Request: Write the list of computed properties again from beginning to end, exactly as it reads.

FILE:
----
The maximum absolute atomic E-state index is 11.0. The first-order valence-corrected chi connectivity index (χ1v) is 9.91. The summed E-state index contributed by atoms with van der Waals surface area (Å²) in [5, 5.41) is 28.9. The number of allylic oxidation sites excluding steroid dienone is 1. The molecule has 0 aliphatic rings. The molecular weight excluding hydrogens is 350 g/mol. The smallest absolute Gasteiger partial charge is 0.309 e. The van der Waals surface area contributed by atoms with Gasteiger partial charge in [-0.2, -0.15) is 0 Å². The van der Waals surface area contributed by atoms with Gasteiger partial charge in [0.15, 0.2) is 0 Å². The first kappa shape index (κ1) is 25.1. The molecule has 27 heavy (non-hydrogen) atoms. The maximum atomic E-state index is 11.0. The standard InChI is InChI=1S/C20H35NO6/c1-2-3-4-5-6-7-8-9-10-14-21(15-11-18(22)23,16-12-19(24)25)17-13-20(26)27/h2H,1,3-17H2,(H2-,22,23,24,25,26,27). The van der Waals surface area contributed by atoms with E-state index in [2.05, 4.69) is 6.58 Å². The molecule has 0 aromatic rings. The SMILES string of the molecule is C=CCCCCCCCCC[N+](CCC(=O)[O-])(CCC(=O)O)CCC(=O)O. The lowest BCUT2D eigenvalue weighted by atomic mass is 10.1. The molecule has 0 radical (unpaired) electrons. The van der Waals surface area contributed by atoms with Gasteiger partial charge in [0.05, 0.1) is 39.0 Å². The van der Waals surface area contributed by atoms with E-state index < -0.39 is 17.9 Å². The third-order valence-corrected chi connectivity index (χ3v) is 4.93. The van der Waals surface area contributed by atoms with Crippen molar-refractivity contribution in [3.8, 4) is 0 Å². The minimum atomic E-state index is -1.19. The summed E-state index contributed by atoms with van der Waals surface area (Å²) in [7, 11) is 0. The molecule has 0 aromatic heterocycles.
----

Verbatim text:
The maximum absolute atomic E-state index is 11.0. The first-order valence-corrected chi connectivity index (χ1v) is 9.91. The summed E-state index contributed by atoms with van der Waals surface area (Å²) in [5, 5.41) is 28.9. The number of allylic oxidation sites excluding steroid dienone is 1. The molecule has 0 aliphatic rings. The molecular weight excluding hydrogens is 350 g/mol. The smallest absolute Gasteiger partial charge is 0.309 e. The van der Waals surface area contributed by atoms with Gasteiger partial charge in [-0.2, -0.15) is 0 Å². The van der Waals surface area contributed by atoms with Gasteiger partial charge in [0.15, 0.2) is 0 Å². The first kappa shape index (κ1) is 25.1. The molecule has 27 heavy (non-hydrogen) atoms. The maximum atomic E-state index is 11.0. The standard InChI is InChI=1S/C20H35NO6/c1-2-3-4-5-6-7-8-9-10-14-21(15-11-18(22)23,16-12-19(24)25)17-13-20(26)27/h2H,1,3-17H2,(H2-,22,23,24,25,26,27). The van der Waals surface area contributed by atoms with E-state index in [2.05, 4.69) is 6.58 Å². The molecule has 0 aromatic rings. The SMILES string of the molecule is C=CCCCCCCCCC[N+](CCC(=O)[O-])(CCC(=O)O)CCC(=O)O. The lowest BCUT2D eigenvalue weighted by atomic mass is 10.1. The molecule has 0 radical (unpaired) electrons. The van der Waals surface area contributed by atoms with Gasteiger partial charge in [0.05, 0.1) is 39.0 Å². The van der Waals surface area contributed by atoms with E-state index < -0.39 is 17.9 Å². The third-order valence-corrected chi connectivity index (χ3v) is 4.93. The van der Waals surface area contributed by atoms with Crippen molar-refractivity contribution in [3.8, 4) is 0 Å². The minimum atomic E-state index is -1.19. The summed E-state index contributed by atoms with van der Waals surface area (Å²) in [7, 11) is 0. The molecule has 0 aromatic heterocycles.